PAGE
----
BHP: Back Down Under - An Ideal Direct Indexing Use Case IV

Financial markets can be cruel but they can also have a sense of humor, full of irony and a savage, Norm Macdonald-esque sense of timing.

It is hard not to feel amused by the outrage that has greeted the announcement that mining giant BHP plans to de-list from the United Kingdom's FTSE 100 and relist in its home of Australia.

This underlines a) the importance of what index you own b) how all indices are constantly changing and c) changes in policy or index conclusion can really reward (or punish) investors and savers.

It is also hard not to feel for BHP's leadership: they are struggling to run a global resource company from Australia, a country VERY isolated from the rest of the world during this pandemic.


To step back for a second, there are really three distinct yet overlapping BHP aims here:

The company wants to simplify its business structure. Multiple listings are an expensive headache.

The move is part of a broader plan to transform BHP's actual core business by pivoting the mining giant to focus on "cleaner" metals such as nickel, copper and iron ore that are necessary for the Green Revolution, and also, in parallel, offload their dirtier oil and gas assets into a new vehicle and merge it with Australian Woodside Petroleum.

It also wants simply relocate to the country where BHP has a lot of its principal assets - Australia - and where it was actually founded way back in 1885.

The only problem is that this deprives the United Kingdom and especially the FTSE 100 - the UK's signature stock market - of one of its iconic companies.

The issue isn't purely symbolic either. BHP is one of the largest companies in the FTSE 100 (the second at the time of writing) and, more significantly still, it is also one of the most reliable payers of large dividends.

Now UK savers and especially pensioners and pension funds love those dividends because they are a reliable source of quarterly income and once BHP leaves they won't be easily or even necessarily replaced.

The reason? There are two:

Well there are only so many gigantic mining companies that pay huge dividends every quarter.

Furthermore, many UK pensions and investment managers have strict mandates that keep them investing in anything outside of the FTSE 100 (or UK stocks etc).

Cool, makes sense but isn't very funny. What gives?

There are a few ironies:

The first is that, despite the howls from UK savers and fund managers, BHP is actually an Australian company (and always has been). Even in a globalized age it doesn't make a ton of sense to have your stock principally listed on an exchange on the other side of the world when you are pulling iron out of the red earth of Western Australia's Pilbara region.

(The pandemic has underlined the illogical nature of this arrangement: in another telling episode, to announce this potential index change the BHP CEO, Mike Henry, had to petition the Australian government for special permission to fly to London and then quarantine two weeks on his return.)

Second, ironically, there was an activist campaign to follow exactly this strategy a few years ago that was then staunchly resisted by the company and its then cadre of executives. The quarantine has only underlined that this structure is unwieldy and difficult - and expensive - to manage. ESG pressures have also helped things along. And what was once anathema to BHP's leadership has instead become advisable.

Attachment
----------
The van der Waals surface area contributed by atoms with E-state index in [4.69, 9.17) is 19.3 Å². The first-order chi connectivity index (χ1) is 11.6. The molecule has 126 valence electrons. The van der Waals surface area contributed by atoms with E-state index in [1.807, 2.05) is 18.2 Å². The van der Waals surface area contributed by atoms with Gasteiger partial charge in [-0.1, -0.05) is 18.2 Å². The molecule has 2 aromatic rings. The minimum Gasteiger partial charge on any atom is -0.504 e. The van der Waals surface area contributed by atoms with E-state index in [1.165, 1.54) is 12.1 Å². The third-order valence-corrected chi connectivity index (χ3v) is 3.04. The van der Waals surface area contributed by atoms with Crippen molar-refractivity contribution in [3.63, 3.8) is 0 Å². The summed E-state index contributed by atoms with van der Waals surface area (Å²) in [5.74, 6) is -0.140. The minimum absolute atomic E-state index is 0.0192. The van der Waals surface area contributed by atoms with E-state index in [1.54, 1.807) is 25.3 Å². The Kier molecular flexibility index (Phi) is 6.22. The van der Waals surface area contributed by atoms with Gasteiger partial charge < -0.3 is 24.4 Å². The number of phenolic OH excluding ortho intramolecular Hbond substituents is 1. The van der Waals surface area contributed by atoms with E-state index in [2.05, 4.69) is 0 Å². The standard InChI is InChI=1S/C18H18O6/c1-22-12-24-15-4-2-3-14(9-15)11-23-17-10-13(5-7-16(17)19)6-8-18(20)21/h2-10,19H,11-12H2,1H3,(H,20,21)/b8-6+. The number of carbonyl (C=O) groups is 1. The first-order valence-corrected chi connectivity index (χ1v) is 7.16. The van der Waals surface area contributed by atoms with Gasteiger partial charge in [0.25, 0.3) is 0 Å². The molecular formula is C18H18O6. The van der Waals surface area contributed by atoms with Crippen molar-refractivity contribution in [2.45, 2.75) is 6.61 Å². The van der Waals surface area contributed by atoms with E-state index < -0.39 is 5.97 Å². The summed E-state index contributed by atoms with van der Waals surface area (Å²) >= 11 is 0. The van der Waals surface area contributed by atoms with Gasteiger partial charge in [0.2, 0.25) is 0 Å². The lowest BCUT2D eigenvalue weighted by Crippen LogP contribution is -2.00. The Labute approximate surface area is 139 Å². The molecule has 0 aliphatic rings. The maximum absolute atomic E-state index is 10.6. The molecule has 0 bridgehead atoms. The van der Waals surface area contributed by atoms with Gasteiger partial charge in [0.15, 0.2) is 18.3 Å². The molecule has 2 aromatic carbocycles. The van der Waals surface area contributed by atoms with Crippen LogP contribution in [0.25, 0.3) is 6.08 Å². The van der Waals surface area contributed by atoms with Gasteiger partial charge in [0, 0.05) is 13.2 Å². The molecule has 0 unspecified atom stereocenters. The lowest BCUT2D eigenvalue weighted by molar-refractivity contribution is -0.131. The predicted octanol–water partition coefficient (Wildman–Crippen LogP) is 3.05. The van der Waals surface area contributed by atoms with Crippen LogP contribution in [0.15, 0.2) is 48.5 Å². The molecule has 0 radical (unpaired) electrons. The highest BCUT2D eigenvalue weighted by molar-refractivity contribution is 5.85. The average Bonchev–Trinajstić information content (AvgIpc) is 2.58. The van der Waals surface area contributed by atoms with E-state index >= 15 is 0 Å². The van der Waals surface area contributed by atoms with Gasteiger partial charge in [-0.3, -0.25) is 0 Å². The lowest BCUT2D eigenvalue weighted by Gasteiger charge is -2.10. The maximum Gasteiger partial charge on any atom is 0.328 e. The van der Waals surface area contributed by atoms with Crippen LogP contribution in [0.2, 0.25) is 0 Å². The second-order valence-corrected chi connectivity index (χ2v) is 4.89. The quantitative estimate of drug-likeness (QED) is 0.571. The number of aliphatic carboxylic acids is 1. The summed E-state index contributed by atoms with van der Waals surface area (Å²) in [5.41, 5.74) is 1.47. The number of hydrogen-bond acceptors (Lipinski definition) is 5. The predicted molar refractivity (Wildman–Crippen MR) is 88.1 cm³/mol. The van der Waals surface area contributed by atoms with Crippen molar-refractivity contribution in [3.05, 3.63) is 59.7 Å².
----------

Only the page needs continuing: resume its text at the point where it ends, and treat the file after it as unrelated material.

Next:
Lastly, one of the truly delicious ironies of this whole affair is that one of the only reasons BHP ever even had a London listing was its 2001 merger with South African giant, Billiton and became BHP Billiton for a time. Concerns around South Africa's market size (and the stability of its currency) meant that, despite being in a pre-ESG age, the company decided to list in London.

So, in conclusion, a gigantic mining company formed out of a merger that literally ravages the earth and pollutes heavily to pull the (very mission critical) metals out of the ground for our modern industrial economy is now trying to do what its investors wanted it to do a few years ago and a company that originally listed in the UK for partially ESG reasons is now leaving for partially ESG reasons and no one is happy, especially its UK-based shareholders.

Got that?

Anyway, that might not be haha funny but it is pretty wryly amusing and you certainly feel for the CEO and his board who will likely fail to secure enough shareholder votes (must be 75%+ of both UK and Australian shareholders) and therefore spend years with an overly expensive corporate structure and also dedicate inordinate amounts of time in quarantine hotel rooms near - but not with - his family and colleagues.

C'est la vie.


There is also a lesson here about how important where and how a company is actually publicly listed. The key point suggests there is real value in paying some attention to what is happening to your passive index - even if you should likely stay passively invested.

For instance, US investors who invest in passive indices of large US-based companies have done very well over the last decade. A UK based investor who have invested primarily in UK based indices have done far less well.

The reason for this is principally that the FTSE 100 has not had nearly so many globally dominant and exponentially growing tech companies. Its performance has instead actually been weighed down by the large number of oil and mining companies that have suffered during the long bear market that began in 2013.

Now FTSE and by extension UK investors risk losing one of their most significant companies at what looks like the start of another super-cycle for commodities. Which way would you vote?!


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